Financial adviser caution generated by the global financial crisis and its continuing aftermath has served to disguise a general shift away from managed funds, according to new research about to be released by Wealth Insights.

The research – the Wealth Insights Planner Segmentation Report – is based on two surveys covering 800 advisers and has revealed the startling bottom line that almost half of financial planners now place only around 40 per cent of investment flows into managed funds.
What is more, the research indicates this trend is likely to continue, with many planners increasingly focused on other options – particularly direct shares.

Wealth Insights managing director Vanessa McMahon said the trend away from the use of managed funds had been evolving for some time, but had been disguised by the fallout around the global financial crisis and more recent events in Europe.
“The move away from managed funds appears to have been masked by the general crisis of confidence in investing right now and the subsequent low rate of net flows into the markets,” she said.

“However, the migration to other investment products is not cyclical, and even when the money starts moving back into the markets these planners will continue to use other investment products,” McMahon said.
She said the bottom line confronting the major managed funds providers was that the financial planning industry had been subjected to fragmentation and the consequent development of new models.

“There are now six different planner groups which behave quite differently in terms of their investment product choices, investment strategies and business,” McMahon said.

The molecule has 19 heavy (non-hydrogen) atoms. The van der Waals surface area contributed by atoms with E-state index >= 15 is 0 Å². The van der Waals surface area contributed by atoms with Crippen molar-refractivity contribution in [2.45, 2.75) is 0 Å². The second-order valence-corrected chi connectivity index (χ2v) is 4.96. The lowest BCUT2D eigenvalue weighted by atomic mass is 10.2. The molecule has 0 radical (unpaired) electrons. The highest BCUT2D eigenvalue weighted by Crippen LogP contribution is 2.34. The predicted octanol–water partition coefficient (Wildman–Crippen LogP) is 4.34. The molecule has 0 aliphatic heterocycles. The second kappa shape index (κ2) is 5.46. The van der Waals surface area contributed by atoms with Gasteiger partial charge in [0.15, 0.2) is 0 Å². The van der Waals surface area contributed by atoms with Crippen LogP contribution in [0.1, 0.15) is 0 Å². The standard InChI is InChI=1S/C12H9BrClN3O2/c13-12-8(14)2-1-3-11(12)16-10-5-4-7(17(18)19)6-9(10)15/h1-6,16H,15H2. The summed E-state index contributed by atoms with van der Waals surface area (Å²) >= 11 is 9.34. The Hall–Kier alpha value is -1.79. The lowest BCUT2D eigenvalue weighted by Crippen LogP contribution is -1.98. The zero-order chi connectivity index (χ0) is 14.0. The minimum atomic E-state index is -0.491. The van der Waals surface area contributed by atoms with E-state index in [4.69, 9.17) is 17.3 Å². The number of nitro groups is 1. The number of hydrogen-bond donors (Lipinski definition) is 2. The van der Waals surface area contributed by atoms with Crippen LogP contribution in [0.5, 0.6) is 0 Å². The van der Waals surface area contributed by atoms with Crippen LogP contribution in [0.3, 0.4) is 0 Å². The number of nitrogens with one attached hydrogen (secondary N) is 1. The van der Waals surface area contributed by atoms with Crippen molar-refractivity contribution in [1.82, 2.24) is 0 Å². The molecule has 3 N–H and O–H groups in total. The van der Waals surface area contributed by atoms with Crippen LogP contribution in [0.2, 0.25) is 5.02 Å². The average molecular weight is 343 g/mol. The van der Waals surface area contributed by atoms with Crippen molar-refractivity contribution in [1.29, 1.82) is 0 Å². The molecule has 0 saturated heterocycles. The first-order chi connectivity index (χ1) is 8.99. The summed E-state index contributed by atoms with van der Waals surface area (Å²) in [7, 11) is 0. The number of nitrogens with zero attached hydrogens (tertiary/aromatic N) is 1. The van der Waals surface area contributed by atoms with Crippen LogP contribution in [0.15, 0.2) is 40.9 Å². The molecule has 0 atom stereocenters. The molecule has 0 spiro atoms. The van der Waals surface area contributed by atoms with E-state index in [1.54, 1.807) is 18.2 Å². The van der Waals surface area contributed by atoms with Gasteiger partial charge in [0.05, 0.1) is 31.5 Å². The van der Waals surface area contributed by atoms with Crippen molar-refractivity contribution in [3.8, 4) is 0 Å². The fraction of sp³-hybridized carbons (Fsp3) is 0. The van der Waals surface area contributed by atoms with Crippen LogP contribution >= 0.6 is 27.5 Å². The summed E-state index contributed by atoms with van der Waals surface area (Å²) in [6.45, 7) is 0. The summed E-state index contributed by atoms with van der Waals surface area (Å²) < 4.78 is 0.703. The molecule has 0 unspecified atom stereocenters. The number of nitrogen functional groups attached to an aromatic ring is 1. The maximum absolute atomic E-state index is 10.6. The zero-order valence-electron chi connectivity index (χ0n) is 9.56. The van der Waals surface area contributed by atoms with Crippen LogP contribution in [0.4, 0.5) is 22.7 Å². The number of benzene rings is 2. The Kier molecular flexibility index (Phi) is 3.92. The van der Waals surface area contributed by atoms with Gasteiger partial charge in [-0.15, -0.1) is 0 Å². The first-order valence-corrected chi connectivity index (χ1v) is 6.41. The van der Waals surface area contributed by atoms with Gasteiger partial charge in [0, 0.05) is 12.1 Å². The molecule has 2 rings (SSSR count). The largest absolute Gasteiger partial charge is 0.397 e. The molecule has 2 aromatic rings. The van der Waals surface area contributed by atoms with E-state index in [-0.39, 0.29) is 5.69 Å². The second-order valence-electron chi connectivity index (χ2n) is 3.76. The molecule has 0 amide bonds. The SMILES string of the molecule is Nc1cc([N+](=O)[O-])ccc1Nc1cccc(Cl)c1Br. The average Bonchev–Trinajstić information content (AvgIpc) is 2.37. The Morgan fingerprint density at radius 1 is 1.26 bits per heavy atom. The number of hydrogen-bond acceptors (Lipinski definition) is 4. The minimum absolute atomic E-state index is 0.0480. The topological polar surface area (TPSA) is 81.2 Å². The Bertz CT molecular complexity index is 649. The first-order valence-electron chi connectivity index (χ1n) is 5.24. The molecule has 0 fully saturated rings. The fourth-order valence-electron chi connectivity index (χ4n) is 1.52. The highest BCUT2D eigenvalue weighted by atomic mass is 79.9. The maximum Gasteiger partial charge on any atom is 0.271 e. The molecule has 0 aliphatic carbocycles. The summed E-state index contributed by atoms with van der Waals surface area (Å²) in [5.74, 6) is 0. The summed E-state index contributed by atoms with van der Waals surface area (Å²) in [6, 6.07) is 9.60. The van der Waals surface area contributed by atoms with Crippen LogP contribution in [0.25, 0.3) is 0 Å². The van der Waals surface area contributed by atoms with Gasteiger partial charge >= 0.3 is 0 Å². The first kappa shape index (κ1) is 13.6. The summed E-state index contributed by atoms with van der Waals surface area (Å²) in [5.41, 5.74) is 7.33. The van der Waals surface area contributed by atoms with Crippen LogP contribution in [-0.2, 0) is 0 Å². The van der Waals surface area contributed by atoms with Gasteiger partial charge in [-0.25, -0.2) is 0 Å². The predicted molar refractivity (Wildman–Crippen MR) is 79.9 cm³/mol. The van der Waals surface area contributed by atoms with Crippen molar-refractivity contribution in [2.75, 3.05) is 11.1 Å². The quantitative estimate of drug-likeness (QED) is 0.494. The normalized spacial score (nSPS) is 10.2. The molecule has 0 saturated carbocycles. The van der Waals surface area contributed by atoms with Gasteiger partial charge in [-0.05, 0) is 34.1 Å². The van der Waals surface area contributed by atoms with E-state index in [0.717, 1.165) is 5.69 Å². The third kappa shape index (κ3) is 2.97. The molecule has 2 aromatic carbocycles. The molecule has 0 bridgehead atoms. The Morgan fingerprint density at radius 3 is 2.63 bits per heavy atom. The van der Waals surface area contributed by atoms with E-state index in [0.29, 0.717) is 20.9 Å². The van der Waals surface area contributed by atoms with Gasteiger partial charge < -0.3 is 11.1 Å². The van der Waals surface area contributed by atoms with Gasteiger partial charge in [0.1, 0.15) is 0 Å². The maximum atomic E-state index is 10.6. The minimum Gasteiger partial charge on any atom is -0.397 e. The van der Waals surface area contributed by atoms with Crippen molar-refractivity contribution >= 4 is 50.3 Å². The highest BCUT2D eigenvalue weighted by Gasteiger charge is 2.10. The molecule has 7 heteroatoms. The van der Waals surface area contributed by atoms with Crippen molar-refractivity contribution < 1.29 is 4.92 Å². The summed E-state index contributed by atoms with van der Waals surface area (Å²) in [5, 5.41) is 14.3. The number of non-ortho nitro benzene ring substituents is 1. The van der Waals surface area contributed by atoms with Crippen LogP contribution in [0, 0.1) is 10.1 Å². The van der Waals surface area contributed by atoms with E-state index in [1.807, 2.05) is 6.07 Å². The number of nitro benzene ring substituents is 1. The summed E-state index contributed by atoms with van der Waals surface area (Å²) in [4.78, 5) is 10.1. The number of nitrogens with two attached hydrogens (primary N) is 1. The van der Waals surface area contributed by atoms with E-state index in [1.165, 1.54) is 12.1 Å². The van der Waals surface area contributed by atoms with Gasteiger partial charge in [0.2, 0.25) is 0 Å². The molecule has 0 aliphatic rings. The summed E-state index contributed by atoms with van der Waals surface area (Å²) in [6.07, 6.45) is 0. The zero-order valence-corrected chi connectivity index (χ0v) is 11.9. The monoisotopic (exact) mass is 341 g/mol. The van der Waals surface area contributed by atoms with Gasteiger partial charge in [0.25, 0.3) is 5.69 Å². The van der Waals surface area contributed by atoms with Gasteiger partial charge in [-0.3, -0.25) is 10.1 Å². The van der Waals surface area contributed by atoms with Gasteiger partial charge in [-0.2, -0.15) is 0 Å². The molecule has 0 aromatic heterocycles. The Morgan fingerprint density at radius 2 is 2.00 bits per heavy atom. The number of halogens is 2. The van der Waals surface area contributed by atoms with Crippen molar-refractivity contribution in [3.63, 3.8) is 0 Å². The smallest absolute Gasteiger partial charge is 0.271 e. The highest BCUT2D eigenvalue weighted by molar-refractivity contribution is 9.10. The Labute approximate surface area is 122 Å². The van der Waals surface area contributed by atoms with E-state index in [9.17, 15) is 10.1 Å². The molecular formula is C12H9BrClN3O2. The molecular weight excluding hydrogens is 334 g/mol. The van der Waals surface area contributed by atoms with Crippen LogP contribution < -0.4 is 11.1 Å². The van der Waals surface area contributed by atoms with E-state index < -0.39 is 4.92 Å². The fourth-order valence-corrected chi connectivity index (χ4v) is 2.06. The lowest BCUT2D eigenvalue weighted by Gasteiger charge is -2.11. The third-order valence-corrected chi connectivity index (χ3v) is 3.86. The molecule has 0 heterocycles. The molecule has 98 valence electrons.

She said three of these segments (accounting for almost half of planners) now placed only 40 per cent of their investment flows into managed funds.

“And they expect to decrease their use of managed funds even further in the next few years,” McMahon said.
She said the main reason for moving into other investment products – particularly direct shares – was the need to reduce investment costs.

McMahon said some fund managers had been more seriously impacted than others – something which was being reflected in the decreased level of their inflows.

As well, it was likely that larger players such as AMP and MLC were less affected than some of the smaller groups.
She told Money Management that the research results sent a clear message to the managed funds sector about the need to understand the fragmentation which had occurred in financial planning and the consequent need to adopt a more targeted approach.
“They need to change the broadbrush approach which succeeded in the past and identify the appropriate planner segments,” McMahon said.


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